A funny pattern emerging from Russia
Russia has been engulfed in a sludge of news stories about supposed collusion with the Donald Trump presidential election campaign, none of which is holding water. In fact, the unpleasant sense is emerging that the Federal Bureau of Investigation might have cooked the fiction up as a pretext to Get Trump. It's unfortunate, because President Trump's desire for good relations with Russia was one of the better reasons for voting for him and it's obvious domestic politics is blocking that.
But beyond that, another Russia is emerging, one redolent with the winds of war, which Russia-watchers should pay attention to.
A short summary of a few recent long pieces paints a less optimistic picture, possibly due to Russia's domestic politics, Russia's own military buildup and desire to regain its former superpower status, and/or the U.S.'s and NATO's recent heavy-handed actions. I recommend four pieces worth reading:
First, Julia Ioffe's cover story in the latest issue of The Atlantic, titled "What Putin Wants." Yes, Ioffe has a left-wing bias and has been caught saying stupid things on Twitter in the past, but this was real reporting, including interviews with important people inside Russia. The magazine apparently sent her there to ask questions instead of opine, and the picture she puts together of Putin from it is fascinating. She depicts Putin not as a chess-player, but as a high-stakes gambler – one who, as elections approach, needs a fait accompli – and might try something. I've read every major Putin book out there, and this is fresh information.
Second, a must-read is Zac Dorfman's long piece in Foreign Policy called "The Secret History of the Russian Consulate in San Francisco." We've all known for years that the Green Street Gang near San Francisco's tony Union Street was up to no good, but this piece tells much more. The author interviews a long string of former intelligence officers who worked the San Francisco Russian consulate beat and probably was put together by contacting local members of the Association of Former Intelligence Officers. It really describes what the Russians have been up to and why their consulate was rather surprisingly shut down last summer. The author has some left-wing bias, but it's clear from his interviews that the Russian game has been stepped up well beyond what went on during the Cold War, and the Russians have been targeting fiber-optic cables that control communications for the entire West Coast – and possibly undersea cables that control U.S. naval activity in the Pacific. It's things you've never heard of in the press.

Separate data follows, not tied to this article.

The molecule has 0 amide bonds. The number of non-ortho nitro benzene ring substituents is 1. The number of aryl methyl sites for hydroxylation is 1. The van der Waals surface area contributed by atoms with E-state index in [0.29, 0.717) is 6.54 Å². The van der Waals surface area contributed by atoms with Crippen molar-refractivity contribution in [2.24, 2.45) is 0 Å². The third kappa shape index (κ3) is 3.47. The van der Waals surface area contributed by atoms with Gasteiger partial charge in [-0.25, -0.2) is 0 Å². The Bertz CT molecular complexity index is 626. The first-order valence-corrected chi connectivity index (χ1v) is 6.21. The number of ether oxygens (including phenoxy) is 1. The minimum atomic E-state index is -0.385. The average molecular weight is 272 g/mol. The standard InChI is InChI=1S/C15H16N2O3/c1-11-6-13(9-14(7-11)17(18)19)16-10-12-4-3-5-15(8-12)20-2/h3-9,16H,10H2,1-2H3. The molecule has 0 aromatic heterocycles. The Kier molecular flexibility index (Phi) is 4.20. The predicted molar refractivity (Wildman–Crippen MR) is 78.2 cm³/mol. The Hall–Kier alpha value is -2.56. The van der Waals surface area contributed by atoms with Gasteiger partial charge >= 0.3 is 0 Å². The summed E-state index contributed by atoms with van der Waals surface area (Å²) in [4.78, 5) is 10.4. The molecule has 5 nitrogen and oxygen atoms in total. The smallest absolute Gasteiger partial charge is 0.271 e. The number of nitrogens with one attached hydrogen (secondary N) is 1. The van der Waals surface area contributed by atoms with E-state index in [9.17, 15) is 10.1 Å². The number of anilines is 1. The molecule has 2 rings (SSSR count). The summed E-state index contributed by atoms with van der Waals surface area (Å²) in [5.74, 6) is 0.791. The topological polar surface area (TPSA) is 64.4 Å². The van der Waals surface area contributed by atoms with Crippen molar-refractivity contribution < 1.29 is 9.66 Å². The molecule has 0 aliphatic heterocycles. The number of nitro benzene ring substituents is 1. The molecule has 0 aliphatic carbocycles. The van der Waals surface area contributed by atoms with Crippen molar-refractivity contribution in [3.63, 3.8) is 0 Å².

Third, Michael Birnbaum's long piece in the Washington Post, which is currently linked on Drudge Report, titled "Russian submarines are prowling around vital undersea cables. It's making NATO nervous." Again, the writer describes a new wave of Russian activity, this time in the north Atlantic, with submarine activity stepped up exponentially and the target undersea cables, similar to the Foreign Policy piece. He says NATO is getting nervous about this new activity, which seems to be coming again after communication lines.
The two pieces mesh interestingly because it shows a Russian obsession with Western communications. Russia's recent experiment in media, RT News (which sometimes is pretty good, regardless of its propaganda reputation), is also communications, and intelligence officials have often said its aim is to sow confusion. One wonders if that era is over now given that the bigger projects seem to be focused on fiber-optics and undersea communications cables.
Fourth, the BBC's piece, titled "Goodbye Russia: A generation packs its bags." We have known about the youth exodus from Russia for years, and the BBC hauls out a couple of old chestnuts on the dissident front: billionaire Mikhail Khodorkhovsky (who has plenty of skeletons in his closet) and the arrogant punk chicks from Pussy Riot (who desecrated a Divine Liturgy and then whined about the result). But it features other young people who aren't appalling, who have had negative experiences targeting the government and how some have had to leave the country. It paints a picture of an increasingly oppressive and unbearable Russia, which may also correspond to winds of war.
Forewarned is forearmed.